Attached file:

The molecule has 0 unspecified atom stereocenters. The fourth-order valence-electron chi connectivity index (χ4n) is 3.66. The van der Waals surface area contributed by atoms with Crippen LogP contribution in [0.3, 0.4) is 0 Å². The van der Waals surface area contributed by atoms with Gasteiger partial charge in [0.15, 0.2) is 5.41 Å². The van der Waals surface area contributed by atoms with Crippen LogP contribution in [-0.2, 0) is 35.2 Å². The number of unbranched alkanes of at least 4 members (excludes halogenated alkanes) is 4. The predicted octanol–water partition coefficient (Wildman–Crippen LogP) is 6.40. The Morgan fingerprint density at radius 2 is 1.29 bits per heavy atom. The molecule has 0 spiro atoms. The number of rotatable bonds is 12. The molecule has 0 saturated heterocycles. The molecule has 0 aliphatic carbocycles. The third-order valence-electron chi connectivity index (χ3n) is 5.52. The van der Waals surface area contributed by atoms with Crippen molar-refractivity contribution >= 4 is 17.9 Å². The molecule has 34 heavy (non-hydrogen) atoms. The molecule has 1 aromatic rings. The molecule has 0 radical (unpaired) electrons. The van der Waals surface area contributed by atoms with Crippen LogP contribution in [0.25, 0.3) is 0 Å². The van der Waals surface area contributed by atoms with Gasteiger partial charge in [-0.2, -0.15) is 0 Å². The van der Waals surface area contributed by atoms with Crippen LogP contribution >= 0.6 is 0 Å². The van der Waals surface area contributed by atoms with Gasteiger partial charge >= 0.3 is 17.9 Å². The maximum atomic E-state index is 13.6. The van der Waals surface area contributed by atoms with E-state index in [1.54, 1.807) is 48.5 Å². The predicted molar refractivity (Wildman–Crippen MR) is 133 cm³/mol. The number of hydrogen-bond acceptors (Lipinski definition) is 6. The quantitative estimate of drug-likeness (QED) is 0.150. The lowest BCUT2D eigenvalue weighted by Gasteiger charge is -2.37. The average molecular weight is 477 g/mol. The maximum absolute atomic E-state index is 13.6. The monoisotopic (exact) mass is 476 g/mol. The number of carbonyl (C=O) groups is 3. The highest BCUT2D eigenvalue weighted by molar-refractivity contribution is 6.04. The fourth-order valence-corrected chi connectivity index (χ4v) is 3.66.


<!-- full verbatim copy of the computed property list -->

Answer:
The molecule has 0 unspecified atom stereocenters. The fourth-order valence-electron chi connectivity index (χ4n) is 3.66. The van der Waals surface area contributed by atoms with Crippen LogP contribution in [0.3, 0.4) is 0 Å². The van der Waals surface area contributed by atoms with Gasteiger partial charge in [0.15, 0.2) is 5.41 Å². The van der Waals surface area contributed by atoms with Crippen LogP contribution in [-0.2, 0) is 35.2 Å². The number of unbranched alkanes of at least 4 members (excludes halogenated alkanes) is 4. The predicted octanol–water partition coefficient (Wildman–Crippen LogP) is 6.40. The Morgan fingerprint density at radius 2 is 1.29 bits per heavy atom. The molecule has 0 spiro atoms. The number of rotatable bonds is 12. The molecule has 0 saturated heterocycles. The molecule has 0 aliphatic carbocycles. The third-order valence-electron chi connectivity index (χ3n) is 5.52. The van der Waals surface area contributed by atoms with Crippen molar-refractivity contribution >= 4 is 17.9 Å². The molecule has 34 heavy (non-hydrogen) atoms. The molecule has 1 aromatic rings. The molecule has 0 radical (unpaired) electrons. The van der Waals surface area contributed by atoms with Crippen LogP contribution in [0.25, 0.3) is 0 Å². The van der Waals surface area contributed by atoms with Gasteiger partial charge in [-0.2, -0.15) is 0 Å². The van der Waals surface area contributed by atoms with Crippen LogP contribution >= 0.6 is 0 Å². The van der Waals surface area contributed by atoms with Gasteiger partial charge >= 0.3 is 17.9 Å². The maximum atomic E-state index is 13.6. The van der Waals surface area contributed by atoms with E-state index in [1.54, 1.807) is 48.5 Å². The predicted molar refractivity (Wildman–Crippen MR) is 133 cm³/mol. The number of hydrogen-bond acceptors (Lipinski definition) is 6. The quantitative estimate of drug-likeness (QED) is 0.150. The lowest BCUT2D eigenvalue weighted by Gasteiger charge is -2.37. The average molecular weight is 477 g/mol. The maximum absolute atomic E-state index is 13.6. The monoisotopic (exact) mass is 476 g/mol. The number of carbonyl (C=O) groups is 3. The highest BCUT2D eigenvalue weighted by molar-refractivity contribution is 6.04. The fourth-order valence-corrected chi connectivity index (χ4v) is 3.66.